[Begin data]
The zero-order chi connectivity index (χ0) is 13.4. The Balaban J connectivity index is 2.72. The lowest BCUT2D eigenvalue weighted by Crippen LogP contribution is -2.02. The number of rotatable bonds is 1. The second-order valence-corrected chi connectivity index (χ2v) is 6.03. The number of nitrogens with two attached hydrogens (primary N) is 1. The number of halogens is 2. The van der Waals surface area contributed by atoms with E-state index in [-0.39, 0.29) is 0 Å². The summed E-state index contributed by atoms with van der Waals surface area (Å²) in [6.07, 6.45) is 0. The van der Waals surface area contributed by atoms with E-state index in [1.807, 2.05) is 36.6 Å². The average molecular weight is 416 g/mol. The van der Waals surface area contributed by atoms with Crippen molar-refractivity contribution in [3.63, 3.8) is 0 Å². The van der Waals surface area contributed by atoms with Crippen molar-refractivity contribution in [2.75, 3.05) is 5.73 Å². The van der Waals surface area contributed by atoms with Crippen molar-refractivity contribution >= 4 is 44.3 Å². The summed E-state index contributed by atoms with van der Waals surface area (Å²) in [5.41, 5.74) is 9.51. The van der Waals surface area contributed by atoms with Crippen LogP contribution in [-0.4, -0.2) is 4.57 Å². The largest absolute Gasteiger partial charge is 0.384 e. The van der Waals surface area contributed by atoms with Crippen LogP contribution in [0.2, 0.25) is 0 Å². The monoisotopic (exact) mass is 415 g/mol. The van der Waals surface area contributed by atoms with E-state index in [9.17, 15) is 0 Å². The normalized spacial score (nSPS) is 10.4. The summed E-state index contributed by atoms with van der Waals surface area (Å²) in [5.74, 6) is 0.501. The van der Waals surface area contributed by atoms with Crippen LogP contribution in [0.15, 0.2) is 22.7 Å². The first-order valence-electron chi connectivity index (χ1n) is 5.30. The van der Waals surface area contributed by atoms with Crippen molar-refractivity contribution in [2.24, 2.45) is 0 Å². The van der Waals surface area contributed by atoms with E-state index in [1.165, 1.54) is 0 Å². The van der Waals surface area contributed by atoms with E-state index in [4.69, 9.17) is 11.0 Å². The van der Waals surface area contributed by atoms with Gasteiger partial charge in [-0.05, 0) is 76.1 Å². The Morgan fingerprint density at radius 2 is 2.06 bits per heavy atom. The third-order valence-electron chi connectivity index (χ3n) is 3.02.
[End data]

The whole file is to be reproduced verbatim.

The zero-order chi connectivity index (χ0) is 13.4. The Balaban J connectivity index is 2.72. The lowest BCUT2D eigenvalue weighted by Crippen LogP contribution is -2.02. The number of rotatable bonds is 1. The second-order valence-corrected chi connectivity index (χ2v) is 6.03. The number of nitrogens with two attached hydrogens (primary N) is 1. The number of halogens is 2. The van der Waals surface area contributed by atoms with E-state index in [-0.39, 0.29) is 0 Å². The summed E-state index contributed by atoms with van der Waals surface area (Å²) in [6.07, 6.45) is 0. The van der Waals surface area contributed by atoms with E-state index in [1.807, 2.05) is 36.6 Å². The average molecular weight is 416 g/mol. The van der Waals surface area contributed by atoms with Crippen molar-refractivity contribution in [3.63, 3.8) is 0 Å². The van der Waals surface area contributed by atoms with Crippen molar-refractivity contribution in [2.75, 3.05) is 5.73 Å². The van der Waals surface area contributed by atoms with Crippen molar-refractivity contribution >= 4 is 44.3 Å². The summed E-state index contributed by atoms with van der Waals surface area (Å²) in [5.41, 5.74) is 9.51. The van der Waals surface area contributed by atoms with Crippen LogP contribution in [-0.4, -0.2) is 4.57 Å². The largest absolute Gasteiger partial charge is 0.384 e. The van der Waals surface area contributed by atoms with Crippen LogP contribution in [0.2, 0.25) is 0 Å². The monoisotopic (exact) mass is 415 g/mol. The van der Waals surface area contributed by atoms with E-state index in [9.17, 15) is 0 Å². The normalized spacial score (nSPS) is 10.4. The summed E-state index contributed by atoms with van der Waals surface area (Å²) in [5.74, 6) is 0.501. The van der Waals surface area contributed by atoms with Crippen LogP contribution in [0.15, 0.2) is 22.7 Å². The first-order valence-electron chi connectivity index (χ1n) is 5.30. The van der Waals surface area contributed by atoms with Crippen molar-refractivity contribution in [2.24, 2.45) is 0 Å². The van der Waals surface area contributed by atoms with E-state index in [1.165, 1.54) is 0 Å². The van der Waals surface area contributed by atoms with E-state index in [4.69, 9.17) is 11.0 Å². The van der Waals surface area contributed by atoms with Gasteiger partial charge in [-0.05, 0) is 76.1 Å². The Morgan fingerprint density at radius 2 is 2.06 bits per heavy atom. The third-order valence-electron chi connectivity index (χ3n) is 3.02.